GOP uses debunked theory to downplay COVID-19 death toll


Top Republicans are seeking to downplay the heavy toll of the coronavirus, in part by pointing to a conspiracy theory that the number of deaths is much lower.

President TrumpDonald John TrumpCohen claims in new book that Trump is ‘guilty of the same crimes’ as him ‘Princess Bride’ cast to reunite for Wisconsin Democrats fundraiser Bernie Sanders warns that Trump may not concede the election MORE, along with Sen. Joni ErnstJoni Kay ErnstThe Hill’s 12:30 Report: First Kennedy to lose a Massachusetts election Ernst says she’s ‘skeptical’ about coronavirus death count Trump warnings on lawlessness divide GOP candidates MORE (R-Iowa) and Rep. Roger MarshallRoger W. MarshallBank lobbying group launches ad backing Collins reelection bid Chamber to launch ads defending embattled GOP senators McConnell warns control of Senate ‘could go either way’ in November MORE (R-Kan.), who are both in competitive Senate races, have all pointed in recent days to the widely debunked theory that COVID-19 deaths in the United States total just 10,000 instead of the more than 180,000 recorded by health officials.

The speculative remarks come at a time when about 1,000 people a day are dying from the virus, providing a grim backdrop to the final sprint to Election Day. Trump, meanwhile, has been trying to project an optimistic message, frequently pointing to rapid progress toward a vaccine and saying he thinks the virus is “going away.”

The Trump administration has also increasingly emphasized protecting vulnerable populations such as the elderly rather than putting a focus on a broader strategy of trying to suppress the disease overall.

The discredited theory in question points to a Centers for Disease Control and Prevention (CDC) webpage stating that the coronavirus was listed as the sole cause for only 6 percent of deaths from the virus. However, that does not mean the other 94 percent of people did not die from the coronavirus. Instead, it means that another factor directly caused by the coronavirus, such as respiratory failure, was also listed or that there was an underlying condition, such as obesity or diabetes, that is not necessarily fatal on its own but heightens the risks from the coronavirus.

The 6 percent figure has been seized on, however, to minimize the death toll. Last weekend, Trump retweeted a post from user Mel Q, who is a believer in the QAnon conspiracy theory, saying only about 9,000 people had “actually” died from the coronavirus. Twitter later removed the tweet for violating its rules.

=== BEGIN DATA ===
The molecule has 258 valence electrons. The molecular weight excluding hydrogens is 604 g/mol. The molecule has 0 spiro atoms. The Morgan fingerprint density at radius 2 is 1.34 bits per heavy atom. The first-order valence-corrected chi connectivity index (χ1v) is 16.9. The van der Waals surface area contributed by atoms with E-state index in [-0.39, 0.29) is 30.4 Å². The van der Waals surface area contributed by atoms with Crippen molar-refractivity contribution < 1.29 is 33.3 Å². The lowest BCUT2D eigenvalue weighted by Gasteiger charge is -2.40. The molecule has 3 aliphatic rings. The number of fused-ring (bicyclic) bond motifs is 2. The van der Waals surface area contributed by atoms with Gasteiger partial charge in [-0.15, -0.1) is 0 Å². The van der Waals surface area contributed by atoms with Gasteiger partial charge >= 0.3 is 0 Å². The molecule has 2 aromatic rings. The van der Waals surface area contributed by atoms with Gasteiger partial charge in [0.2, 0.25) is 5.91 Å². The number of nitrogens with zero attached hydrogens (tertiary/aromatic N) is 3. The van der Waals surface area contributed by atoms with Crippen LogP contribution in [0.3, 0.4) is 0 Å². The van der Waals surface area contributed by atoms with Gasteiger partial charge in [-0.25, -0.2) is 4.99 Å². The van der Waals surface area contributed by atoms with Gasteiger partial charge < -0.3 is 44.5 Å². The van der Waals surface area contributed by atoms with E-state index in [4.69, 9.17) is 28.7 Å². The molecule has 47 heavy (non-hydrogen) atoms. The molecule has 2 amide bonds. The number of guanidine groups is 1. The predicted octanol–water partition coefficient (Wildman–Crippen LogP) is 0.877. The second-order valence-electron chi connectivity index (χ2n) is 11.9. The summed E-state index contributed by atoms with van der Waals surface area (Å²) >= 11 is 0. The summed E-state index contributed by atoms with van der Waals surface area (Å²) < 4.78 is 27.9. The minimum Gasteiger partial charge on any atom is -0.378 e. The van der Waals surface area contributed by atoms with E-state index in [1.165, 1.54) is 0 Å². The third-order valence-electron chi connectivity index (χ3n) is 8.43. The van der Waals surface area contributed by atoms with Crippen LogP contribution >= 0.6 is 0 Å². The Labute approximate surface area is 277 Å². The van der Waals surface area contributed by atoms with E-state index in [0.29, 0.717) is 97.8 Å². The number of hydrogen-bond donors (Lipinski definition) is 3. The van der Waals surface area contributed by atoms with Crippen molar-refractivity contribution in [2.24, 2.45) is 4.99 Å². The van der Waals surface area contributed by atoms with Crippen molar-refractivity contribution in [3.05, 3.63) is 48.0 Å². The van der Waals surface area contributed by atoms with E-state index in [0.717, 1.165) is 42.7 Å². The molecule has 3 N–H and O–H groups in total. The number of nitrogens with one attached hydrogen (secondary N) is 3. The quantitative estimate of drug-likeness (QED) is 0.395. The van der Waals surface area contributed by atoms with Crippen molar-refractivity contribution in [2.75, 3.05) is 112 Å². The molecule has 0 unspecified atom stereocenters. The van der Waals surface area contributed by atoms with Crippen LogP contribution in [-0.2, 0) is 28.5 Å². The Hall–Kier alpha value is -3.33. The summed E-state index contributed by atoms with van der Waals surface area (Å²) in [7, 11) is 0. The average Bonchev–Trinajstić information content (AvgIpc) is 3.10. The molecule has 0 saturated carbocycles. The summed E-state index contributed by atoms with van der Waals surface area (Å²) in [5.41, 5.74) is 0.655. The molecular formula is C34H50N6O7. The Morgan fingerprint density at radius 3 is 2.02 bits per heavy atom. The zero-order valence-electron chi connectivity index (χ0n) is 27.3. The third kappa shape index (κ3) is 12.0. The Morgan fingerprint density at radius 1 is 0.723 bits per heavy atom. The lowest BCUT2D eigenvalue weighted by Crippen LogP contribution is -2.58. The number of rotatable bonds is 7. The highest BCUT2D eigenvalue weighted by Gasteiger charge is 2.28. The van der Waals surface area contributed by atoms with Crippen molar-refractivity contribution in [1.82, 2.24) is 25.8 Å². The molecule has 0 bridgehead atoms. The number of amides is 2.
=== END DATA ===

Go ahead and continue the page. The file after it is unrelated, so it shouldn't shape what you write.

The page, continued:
Ernst likewise said Monday that she is “so skeptical” of case and death counts from the coronavirus, later adding, according to the Waterloo-Cedar Falls Courier, “They’re thinking there may be 10,000 or less deaths that were actually singularly COVID-19. … I’m just really curious. It would be interesting to know that.”

Marshall, who is a doctor, pointed to the theory based on the 6 percent statistic in a Facebook post Sunday.

“This week the CDC quietly updated its COVID-19 data to reflect the number of deaths from COVID-19 only,” he wrote, adding that it was “only 6%,” according to a screenshot posted by KSNT.

Facebook removed the post, with a spokesperson saying it violated “our policies against spreading harmful misinformation about COVID-19 since it misstates CDC data about the deadliness of the disease.”

The prominence of the discredited theory and its embrace among high-level Republicans has dismayed experts.

“It’s completely, to me, mind-boggling that people are using this as fodder for some conspiracy theory,” said Amesh Adalja, a senior scholar at the Johns Hopkins University Center for Health Security.

He said experts have long said that underlying conditions such as diabetes and high blood pressure are risk factors for having a more severe case of the coronavirus, so “that’s not anything surprising” that such conditions were listed as present in many coronavirus deaths.

“I’m not sure why this is even a story other than people are trying to minimize what is a serious infectious disease,” Adalja added.

Anthony FauciAnthony FauciHarris on getting any COVID-19 vaccine before election: ‘I would not trust Donald Trump’ Obama encourages social distancing, mask-wearing over Labor Day weekend Companies developing COVID-19 vaccines planning to issue joint safety pledge MORE, the nation’s top infectious disease expert, likewise said on ABC this week, “That does not mean that someone who has hypertension or diabetes who dies of COVID didn’t die of COVID-19 — they did — so the numbers that you’ve been hearing, the 180,000-plus deaths, are real deaths from COVID-19.”

Asked about Trump’s retweets at a press conference Monday, White House press secretary Kayleigh McEnany said Trump was “highlighting new CDC information that came out that was worth noting.”

Ernst took a different tone in a statement released by her office, saying, “Over 180,000 Americans have died…



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